In his book, ‘Fifty Years Behind the Counter’ the late Headford businessman Kevin Duffy chronicled in great detail the extra revenue the stations generated for hardware shops and other commercial outlets. There was a pound in it for everyone.
Timing was of the essence. As if by coincidence, rather than design, tinkers appeared days beforehand peddling paper-cut flowers, table centre-pieces and other decorative ‘thingamabobs’.
Stations provided the first sweetening taster of nouveau Ireland. It heralded the arrival of sugar cubes. No self-respecting home would set a parlour table for the priest’s breakfast without this contemporary condiment. A silver tweezers for gripping them too. Sugaring tea was a delicate manouvere. Many a transferring came a cropper between bowl and cup in the transporting.
Stations probably gave rise to the term, ‘good in spots like a curate’s egg’. Hosts went to great lengths to discover whether the priest favoured a hard or soft boiled egg. Nothing was sacrificed to chance. Along with a senior member of the household, one of the more upstanding local citizens was seated at the table with the priest to engage him in innocuous discourse.
He (it was always a man, women were too busy on the day to be engaging in trivial chatter) was specially chosen on the basis of his conservatism and respect for the establishment.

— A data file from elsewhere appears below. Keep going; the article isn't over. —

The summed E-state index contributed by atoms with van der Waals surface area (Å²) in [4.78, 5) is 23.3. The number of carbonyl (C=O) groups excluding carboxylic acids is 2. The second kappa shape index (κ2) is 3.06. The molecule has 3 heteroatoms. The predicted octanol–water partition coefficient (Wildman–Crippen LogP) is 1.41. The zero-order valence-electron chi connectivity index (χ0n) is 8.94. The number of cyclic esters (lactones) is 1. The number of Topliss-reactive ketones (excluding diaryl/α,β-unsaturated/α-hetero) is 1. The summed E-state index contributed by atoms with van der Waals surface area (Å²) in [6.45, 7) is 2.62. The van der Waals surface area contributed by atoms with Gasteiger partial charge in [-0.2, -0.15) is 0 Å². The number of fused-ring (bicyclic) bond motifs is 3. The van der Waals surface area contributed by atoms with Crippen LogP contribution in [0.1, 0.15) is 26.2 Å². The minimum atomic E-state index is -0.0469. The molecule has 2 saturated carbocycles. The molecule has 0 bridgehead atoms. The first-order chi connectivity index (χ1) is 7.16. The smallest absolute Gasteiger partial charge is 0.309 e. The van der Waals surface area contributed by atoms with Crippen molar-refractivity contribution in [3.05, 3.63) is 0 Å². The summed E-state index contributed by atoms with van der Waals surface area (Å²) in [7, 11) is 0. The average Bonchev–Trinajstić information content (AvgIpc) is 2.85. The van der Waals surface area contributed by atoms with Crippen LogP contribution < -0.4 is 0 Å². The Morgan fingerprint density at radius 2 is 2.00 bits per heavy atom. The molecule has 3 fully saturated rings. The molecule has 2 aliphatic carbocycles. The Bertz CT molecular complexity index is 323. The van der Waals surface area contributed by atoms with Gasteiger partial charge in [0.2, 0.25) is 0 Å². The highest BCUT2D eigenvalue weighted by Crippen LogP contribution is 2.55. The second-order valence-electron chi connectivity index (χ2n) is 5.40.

He could be fully depended on not to drop the proverbial clanger during the conversing. There was a rousing house shindig held later after all sacred formalities were dispensed with and the priest had departed the residence.
THE station routine became one of the first sacrifices in Ireland’s pursuit of modernity and progress. They only exist in pockets now. Father Paddy Gilligan, a most accommodating and obliging of clerics who administers in Cong, Cross and The Neale has endeavoured to preserve the custom in his parish.
And while at all times he affords the happening the respect it deserves, he also regards it as a social outing to be enjoyed. It’s exactly how it unfolded in the home of John and Kathleen Langan. No pomp or posturing. As homely an occurrence as one could happen on.
John Langan holding court at his front door extending a genuine welcome to his neighbours, the Morans, Ryans, McEvaddys, Kynes, Hartes, McGraths, Philbins, McGintys, Costellos, Kearneys, Carneys and a communique of others who filed into their cosy home.